• TDog

      While it is easy to chalk it up to yellow journalism, it’s a matter of frequency. Russia pretty much had its first carrier launch in years and a crash occurred right then and there. That shows an increased tendency towards non-combat damage crashes than not even if, admittedly, the sample size is quite small.

      So I would say for right now, we can deduce that the Russian navy doesn’t have as much of a grasp on carrier operations as the US does. Given time that may change, but for now we only have this data to work with.

  • RobM1981

    One data point does not make a trend, but data is data. Objectively there is no way to view the Kuz as being much more than a propaganda tool.

    As has been said here, Naval Aviation is a game for the rich. The VERY rich. Currently that means “only the USN and France,” with a tiny nod to the RN and the Indian Navy. Maybe the PLAN, someday. Maybe.

    The thing is: it takes constant training to keep a Carrier Air Group safe and effective, and that translates into an ocean of money. Pilots, Planes, Decks, Crews, Logistics, etc.

    You can scale it down, like the RN does, but you have to keep the small force that you have in constant practice if you want them to be both safe and effective.

    When is the last time the Kuz even sortied, prior to this? When is the last time the Russian pilots qualified on a moving deck? As has been said here, again, they don’t even seem to have a real core team of aviators to build on.

    This is not a hobby. You either commit to Carrier Aviation or you pay the price in blood and treasure.

    • Michael D. Woods

      Yeah, but we have crashes too. –Naval Aviator, retired

      • publius_maximus_III

        Thank you for your service to your country, Michael. In my opinion, USN and USMC aviators are the very best in the world.

    • LES1

      Ukrainian military analyst and blogger Olexandr Kovalenko explained the reason of this effect. He paid attention that Russian media blame Ukrainian shipbuilders, who built ‘Admiral Kuznetsov’ back in the Soviet era at the Black Sea Shipyard in Mykolaiv.

      The analyst reminds us that the very same Ukrainian workers also built two ‘Kuznetsov’s’ sister ships, also built in Ukrainian Mykolaiv, which now are Chinese ‘Liaoning’ and Indian ‘Vikramaditya’. To make his thought clear Kovalenko published photos of engine rooms of all three ships.

      Kovalenko explained: “Yes, the theme is controversial, but I would like to show you some pictures – namely boilers of aircraft carriers “Admiral Kuznetsov”, “Lyaolin” and “Vikramaditya”. Determine which photo shows which boiler – it’s not difficult. And now answer the question – are Ukrainians guilty of this or is it just the absence of maintenance service of a strategically important object? And, they still threaten the world with this…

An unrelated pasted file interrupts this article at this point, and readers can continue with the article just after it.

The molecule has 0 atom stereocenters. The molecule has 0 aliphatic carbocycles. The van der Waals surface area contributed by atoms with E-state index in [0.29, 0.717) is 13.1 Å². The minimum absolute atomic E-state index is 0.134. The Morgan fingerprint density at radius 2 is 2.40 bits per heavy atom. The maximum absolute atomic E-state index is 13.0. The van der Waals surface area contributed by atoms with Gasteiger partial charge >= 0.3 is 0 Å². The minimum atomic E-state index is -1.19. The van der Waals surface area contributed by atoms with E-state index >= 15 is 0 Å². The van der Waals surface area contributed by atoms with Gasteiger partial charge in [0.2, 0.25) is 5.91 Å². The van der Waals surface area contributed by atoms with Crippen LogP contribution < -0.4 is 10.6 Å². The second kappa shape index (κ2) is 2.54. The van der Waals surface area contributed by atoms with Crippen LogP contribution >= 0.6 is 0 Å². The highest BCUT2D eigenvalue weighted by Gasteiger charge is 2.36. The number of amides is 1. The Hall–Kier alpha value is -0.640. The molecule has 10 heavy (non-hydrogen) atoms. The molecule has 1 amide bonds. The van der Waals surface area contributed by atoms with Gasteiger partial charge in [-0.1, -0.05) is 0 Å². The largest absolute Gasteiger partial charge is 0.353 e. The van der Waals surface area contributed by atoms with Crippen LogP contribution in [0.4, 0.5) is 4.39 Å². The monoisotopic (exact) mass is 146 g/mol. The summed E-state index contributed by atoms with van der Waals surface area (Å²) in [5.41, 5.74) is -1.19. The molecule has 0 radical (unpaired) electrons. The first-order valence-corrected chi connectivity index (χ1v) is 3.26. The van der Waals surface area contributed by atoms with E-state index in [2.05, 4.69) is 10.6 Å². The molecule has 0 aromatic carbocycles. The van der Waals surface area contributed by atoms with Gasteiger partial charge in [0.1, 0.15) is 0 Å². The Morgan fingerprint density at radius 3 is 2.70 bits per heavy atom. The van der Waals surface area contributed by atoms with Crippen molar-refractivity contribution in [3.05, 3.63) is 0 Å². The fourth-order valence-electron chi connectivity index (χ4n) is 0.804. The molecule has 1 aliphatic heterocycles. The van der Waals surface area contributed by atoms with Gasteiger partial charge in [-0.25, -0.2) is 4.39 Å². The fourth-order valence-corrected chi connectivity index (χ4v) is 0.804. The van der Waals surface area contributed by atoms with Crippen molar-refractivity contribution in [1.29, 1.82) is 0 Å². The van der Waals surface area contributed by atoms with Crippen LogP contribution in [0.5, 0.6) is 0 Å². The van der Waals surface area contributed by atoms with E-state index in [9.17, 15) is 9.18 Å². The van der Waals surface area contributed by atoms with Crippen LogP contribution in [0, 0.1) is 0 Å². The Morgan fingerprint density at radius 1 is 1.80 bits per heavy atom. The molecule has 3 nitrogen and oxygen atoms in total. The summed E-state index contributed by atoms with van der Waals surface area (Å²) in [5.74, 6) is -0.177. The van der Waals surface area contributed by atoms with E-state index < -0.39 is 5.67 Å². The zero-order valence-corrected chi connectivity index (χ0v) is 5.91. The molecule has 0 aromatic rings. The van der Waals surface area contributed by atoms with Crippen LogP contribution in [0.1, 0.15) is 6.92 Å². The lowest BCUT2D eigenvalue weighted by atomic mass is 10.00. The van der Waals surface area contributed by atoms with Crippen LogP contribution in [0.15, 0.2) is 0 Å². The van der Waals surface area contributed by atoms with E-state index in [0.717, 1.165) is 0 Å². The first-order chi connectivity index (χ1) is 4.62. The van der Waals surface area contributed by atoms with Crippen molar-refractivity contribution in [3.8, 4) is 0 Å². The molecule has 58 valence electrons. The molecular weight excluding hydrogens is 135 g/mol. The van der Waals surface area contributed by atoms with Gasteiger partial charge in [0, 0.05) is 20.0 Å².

Actually it’s a miracle that no spontaneous combustion happened during the sail to the Syrian coast!”

      • RobM1981

        That’s a great message you posted. Thanks for it.

        • LES1

          Russia’s Military Paper Tiger

          Publication: Eurasia Daily Monitor Volume: 13 Issue: 183

          By: Roger McDermott

          November 15, 2016 08:02 PM Age: 1 day

          PS The other two comments to my post are by “paid by KGB” sock-puppets.

      • El_Sid

        The Vikramaditya isn’t a Kuznetsov class, it’s a heavily modified Kiev.

        I suspect the fact that her and the Liaoning have effectively been rebuilt within the last few years, whereas the Kuznetsov has been afloat for over 3 decades, might have an effect on how tidy they look….

        • Niki Ptt

          Yep, that tells alot about the credibility of Olexandr Kovalenko…

  • muzzleloader

    I don’t understand why the Russians are deploying the Mig 29 as a carrier aircraft in the first place. The SU-33 is a much more capable platform.

    • El_Sid

      Not when it comes to moving mud. Su-33 is essentially air-to-air only, although they’ve recently upgraded a couple with bombsights for dumb bombs. MiG-29K is properly multi-role. Plus the production line was already open as Ionosphere says – and there was probably an element of industrial strategy in there, keeping Mikoyan going until the Fulcrum replacement happens.

  • Ken N

    Obviously Russian carrier ops are no where near as capable as the US. But holding up a single crash as proof seems kinds silly considering the US military suffers from aviation mishaps all the time.

    • Ken N

      ….unless you lose another one a month later.

  • Curtis Conway

    Bad decision. If the aircraft had a problem he should have gone to the beach with that long runway, not make a carrier approach.

    • John Whitehot

      evidently, it could not reach the shore and the only surface in range was the carrier

      • El_Sid

        I suspect RAF Akrotiri would have been more than happy to welcome them….

      • Curtis Conway

        Don’t know the specifics. However, in the Med, if you can’t get to a field somewhere, you should punch out. USN aircraft have VHF capability for this very reason. It is less risky to punch out than to go to try a carrier landing (highest risk), and that long runway on the beach is much less risky if you can get that far. They’ll learn, and develop fleet & Squadron Policy with experience.

        • John Whitehot

          it could be that it happened just like you said, that the Mig has been directed to an area where both pilot and plane could be recovered and then safely ejected. All the public reports understandably don’t get into any detail,besides stating that the pilot and the wreckage has been recovered. As for carrier operations in general, I ‘m not sure that Russia really needs that. It’s an expensive and basically secondary tool, at least if you don’t need to project power away from your shores. Soviets always have invested into interdicting the operations of enemy naval aviations, developed a complex, powerful multi tool device over the 3 different naval mission types (Air Surface and Subsurface), with weapons systems like the P-700 and the KH-22 still unparalleled today. Imho, it would be a pity shifting away from that defensive policy, to embrace a western style offensive one.

  • olesalt

    Mi G(ad) what happened? More training & experienced pilots needed.

  • vincedc

    Hard to connect the dots, when there is only one dot.

  • publius_maximus_III

    Ouchy, a MiG-29 on the bottom of the Mediterranean. Wonder how much one of those goes for these days? And right after the deployment. I’ll bet da Pooht was chewing some rear ends over that one.

    Also noticed the comment that the three were on a training flight without ordnance (corrected). Just how much ordnance (corrected) can one of them lift without a catapult to assist?

  • Håvard Larsen

    Don’t see what the big fuzz is all about. The Pilot made it, which is the important factor. Imagine Sokol plant just produce another Mig-29KUB while their are at it.